By Gary Gerdemann
It usually comes early in the interview – within the first 15 minutes. I ask a few introductory questions to learn where the candidate sitting across from me is from and how they came to us. As a former reporter, this is interesting because everyone’s journey has dozens of stories. You can learn a lot about a person by how they tell the story of their life. So, I listen very closely to the candidate’s answers.
After that, I lower the boom. Whether we’re meeting about a senior level position or a one semester internship, I ask every single candidate the same question. And how that candidate answers The Question determines, in almost every case, whether they are a viable candidate and may continue through the process.
Over the years, I’ve had a lot of different answers to The Question, including a few DNAs (Did Not Answer). Intern candidates who are still in school tend to be very tentative in answering, perhaps believing there must be a trick lurking in the question.
There is no trick.
The worst sin committed by candidates is short-changing the answer in the mistaken belief that this question is part of the warmup to the interview. For me, this question is the interview. I have made a few expections and hired a few candidates who performed poorly on this question, and to this day not a single one of those hires stands out as an exception to this rule. Through the years I have learned, when I follow my rule, I have been rewarded.
Here’s The Question:
Where do you get your news?
That’s it. The complexity of this question lies in what I am trying to solve. Our firm works on some very intricate issues. In order to serve our clients, we must predict the positions, arguments and tactics that various stakeholders may take months (and sometimes years) in advance.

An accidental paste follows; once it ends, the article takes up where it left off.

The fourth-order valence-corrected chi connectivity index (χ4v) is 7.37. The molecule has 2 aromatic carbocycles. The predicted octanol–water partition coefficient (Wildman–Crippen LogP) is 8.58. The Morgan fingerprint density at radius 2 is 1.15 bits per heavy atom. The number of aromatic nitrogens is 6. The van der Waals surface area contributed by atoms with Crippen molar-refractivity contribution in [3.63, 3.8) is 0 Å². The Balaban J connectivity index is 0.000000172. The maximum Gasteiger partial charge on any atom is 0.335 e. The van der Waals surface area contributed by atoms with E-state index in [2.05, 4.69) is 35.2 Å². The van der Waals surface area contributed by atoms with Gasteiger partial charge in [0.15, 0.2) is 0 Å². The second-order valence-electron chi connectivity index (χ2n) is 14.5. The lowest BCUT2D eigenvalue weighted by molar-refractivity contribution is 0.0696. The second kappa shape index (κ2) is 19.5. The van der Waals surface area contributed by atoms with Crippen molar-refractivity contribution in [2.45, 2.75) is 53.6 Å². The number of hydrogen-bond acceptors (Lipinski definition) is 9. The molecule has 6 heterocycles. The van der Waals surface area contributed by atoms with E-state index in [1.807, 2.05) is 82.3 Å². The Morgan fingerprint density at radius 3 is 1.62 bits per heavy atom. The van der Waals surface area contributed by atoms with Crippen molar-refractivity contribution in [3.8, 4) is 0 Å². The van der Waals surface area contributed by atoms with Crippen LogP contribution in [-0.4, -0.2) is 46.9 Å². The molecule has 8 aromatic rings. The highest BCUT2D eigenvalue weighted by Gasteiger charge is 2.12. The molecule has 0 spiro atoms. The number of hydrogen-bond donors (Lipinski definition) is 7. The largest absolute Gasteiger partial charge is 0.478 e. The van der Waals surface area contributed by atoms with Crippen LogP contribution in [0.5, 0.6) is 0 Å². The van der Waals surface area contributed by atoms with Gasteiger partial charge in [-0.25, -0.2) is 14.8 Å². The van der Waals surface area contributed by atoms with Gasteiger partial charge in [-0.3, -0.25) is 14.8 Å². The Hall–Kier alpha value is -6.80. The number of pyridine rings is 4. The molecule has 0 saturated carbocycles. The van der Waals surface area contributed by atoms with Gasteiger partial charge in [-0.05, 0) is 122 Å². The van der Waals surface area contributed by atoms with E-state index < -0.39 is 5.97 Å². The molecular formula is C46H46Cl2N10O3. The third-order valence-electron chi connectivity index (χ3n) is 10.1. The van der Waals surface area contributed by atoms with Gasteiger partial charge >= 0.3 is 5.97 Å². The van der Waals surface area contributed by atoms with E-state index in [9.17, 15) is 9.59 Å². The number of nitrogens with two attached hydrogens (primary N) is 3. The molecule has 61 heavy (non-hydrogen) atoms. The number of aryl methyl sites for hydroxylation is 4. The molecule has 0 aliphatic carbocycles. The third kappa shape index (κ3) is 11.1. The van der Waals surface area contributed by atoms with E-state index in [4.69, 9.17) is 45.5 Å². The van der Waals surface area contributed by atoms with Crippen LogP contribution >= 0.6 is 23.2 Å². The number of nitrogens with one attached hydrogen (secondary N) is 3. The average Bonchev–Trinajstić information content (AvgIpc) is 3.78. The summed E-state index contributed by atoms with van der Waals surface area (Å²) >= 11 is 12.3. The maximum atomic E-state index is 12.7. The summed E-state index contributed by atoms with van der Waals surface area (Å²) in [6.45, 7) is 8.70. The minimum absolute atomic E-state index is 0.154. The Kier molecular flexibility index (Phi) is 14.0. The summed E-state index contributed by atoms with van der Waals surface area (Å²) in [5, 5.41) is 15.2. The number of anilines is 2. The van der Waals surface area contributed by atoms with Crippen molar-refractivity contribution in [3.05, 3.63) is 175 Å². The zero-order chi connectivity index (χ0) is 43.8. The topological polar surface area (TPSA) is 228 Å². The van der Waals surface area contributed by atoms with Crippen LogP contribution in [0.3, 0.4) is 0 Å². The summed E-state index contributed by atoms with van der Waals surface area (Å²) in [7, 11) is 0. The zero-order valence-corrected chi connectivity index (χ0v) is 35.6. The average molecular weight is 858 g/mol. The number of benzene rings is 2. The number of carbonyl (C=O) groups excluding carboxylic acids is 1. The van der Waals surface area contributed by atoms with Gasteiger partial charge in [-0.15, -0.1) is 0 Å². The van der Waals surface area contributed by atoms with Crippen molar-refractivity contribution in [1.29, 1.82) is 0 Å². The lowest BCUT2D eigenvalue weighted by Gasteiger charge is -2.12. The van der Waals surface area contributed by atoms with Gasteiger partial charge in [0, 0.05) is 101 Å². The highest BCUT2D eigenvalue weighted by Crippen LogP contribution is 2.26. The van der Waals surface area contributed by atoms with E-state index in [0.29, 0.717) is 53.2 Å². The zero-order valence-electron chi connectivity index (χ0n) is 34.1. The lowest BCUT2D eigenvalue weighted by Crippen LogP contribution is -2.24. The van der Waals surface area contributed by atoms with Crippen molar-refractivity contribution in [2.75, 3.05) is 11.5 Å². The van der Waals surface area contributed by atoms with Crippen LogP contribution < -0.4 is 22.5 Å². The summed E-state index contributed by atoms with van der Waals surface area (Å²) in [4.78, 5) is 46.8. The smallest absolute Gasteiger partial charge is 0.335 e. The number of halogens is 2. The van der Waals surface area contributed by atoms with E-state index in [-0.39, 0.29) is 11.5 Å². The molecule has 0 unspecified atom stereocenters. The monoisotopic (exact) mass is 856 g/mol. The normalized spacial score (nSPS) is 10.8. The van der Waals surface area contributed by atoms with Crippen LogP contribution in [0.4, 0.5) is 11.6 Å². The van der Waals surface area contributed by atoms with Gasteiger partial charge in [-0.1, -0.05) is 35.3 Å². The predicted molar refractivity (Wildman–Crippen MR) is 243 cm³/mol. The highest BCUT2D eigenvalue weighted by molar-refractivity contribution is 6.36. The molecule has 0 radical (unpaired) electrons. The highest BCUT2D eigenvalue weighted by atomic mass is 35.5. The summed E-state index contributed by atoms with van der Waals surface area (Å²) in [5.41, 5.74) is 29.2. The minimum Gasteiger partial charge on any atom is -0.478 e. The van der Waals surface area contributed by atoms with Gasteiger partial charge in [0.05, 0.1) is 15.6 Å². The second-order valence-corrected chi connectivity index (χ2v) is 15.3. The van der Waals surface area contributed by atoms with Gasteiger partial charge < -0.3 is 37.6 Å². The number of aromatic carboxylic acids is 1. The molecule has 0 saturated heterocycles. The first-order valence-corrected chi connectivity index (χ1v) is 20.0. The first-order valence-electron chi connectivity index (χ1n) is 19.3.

This is the type of strategy work in which we specialize. And it’s not the type of work you can do if you are not actively pursuing knowledge from a wide variety of sources on a daily basis.
I’m not just looking for news junkies.
I’m looking for an intellectual curiosity that drives a person to get their information from Vice, The Wall Street Journal, Politico, Boing Boing, Kottke, Pinterest, Huffpo, Salon, Twitter, Facebook, and a wide collection of blogs, magazines, books, feeds and other sources. The more the better – and the more unusual the source, even better.
“The test of a first-rate intelligence is the ability to hold two opposed ideas in mind at the same time and still retain the ability to function.”
I’m looking for people who can form and defend an argument. Logically. Cogently. Compellingly. Then, drop it, and take the other side and convince me again.
The ability to take a position, form a compelling argument and iterate that argument in a variety of outputs is the foundation of our work in public relations. And I’ve found no surer test of this ability than a person who demonstrates a wide range of data inputs.